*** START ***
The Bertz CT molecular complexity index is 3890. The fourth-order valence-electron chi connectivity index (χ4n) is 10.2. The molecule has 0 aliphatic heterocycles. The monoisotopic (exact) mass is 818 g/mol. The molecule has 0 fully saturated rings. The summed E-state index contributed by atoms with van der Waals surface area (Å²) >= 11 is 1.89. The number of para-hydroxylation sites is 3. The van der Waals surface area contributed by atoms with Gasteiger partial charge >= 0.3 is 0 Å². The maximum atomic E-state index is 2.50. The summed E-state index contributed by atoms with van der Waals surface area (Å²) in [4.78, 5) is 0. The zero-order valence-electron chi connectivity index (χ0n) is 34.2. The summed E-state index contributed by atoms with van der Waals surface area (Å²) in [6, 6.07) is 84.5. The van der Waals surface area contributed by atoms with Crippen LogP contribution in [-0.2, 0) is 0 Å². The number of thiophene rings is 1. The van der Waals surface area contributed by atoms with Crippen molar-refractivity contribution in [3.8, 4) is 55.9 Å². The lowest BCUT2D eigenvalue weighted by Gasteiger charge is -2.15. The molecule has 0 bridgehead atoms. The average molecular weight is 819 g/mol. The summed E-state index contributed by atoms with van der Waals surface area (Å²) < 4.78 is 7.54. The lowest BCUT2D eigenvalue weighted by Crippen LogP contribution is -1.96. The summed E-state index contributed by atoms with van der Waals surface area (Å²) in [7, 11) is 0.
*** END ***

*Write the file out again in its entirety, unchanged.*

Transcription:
The Bertz CT molecular complexity index is 3890. The fourth-order valence-electron chi connectivity index (χ4n) is 10.2. The molecule has 0 aliphatic heterocycles. The monoisotopic (exact) mass is 818 g/mol. The molecule has 0 fully saturated rings. The summed E-state index contributed by atoms with van der Waals surface area (Å²) >= 11 is 1.89. The number of para-hydroxylation sites is 3. The van der Waals surface area contributed by atoms with Gasteiger partial charge >= 0.3 is 0 Å². The maximum atomic E-state index is 2.50. The summed E-state index contributed by atoms with van der Waals surface area (Å²) in [4.78, 5) is 0. The zero-order valence-electron chi connectivity index (χ0n) is 34.2. The summed E-state index contributed by atoms with van der Waals surface area (Å²) in [6, 6.07) is 84.5. The van der Waals surface area contributed by atoms with Crippen LogP contribution in [-0.2, 0) is 0 Å². The number of thiophene rings is 1. The van der Waals surface area contributed by atoms with Crippen molar-refractivity contribution in [3.8, 4) is 55.9 Å². The lowest BCUT2D eigenvalue weighted by Gasteiger charge is -2.15. The molecule has 0 bridgehead atoms. The average molecular weight is 819 g/mol. The summed E-state index contributed by atoms with van der Waals surface area (Å²) < 4.78 is 7.54. The lowest BCUT2D eigenvalue weighted by Crippen LogP contribution is -1.96. The summed E-state index contributed by atoms with van der Waals surface area (Å²) in [7, 11) is 0.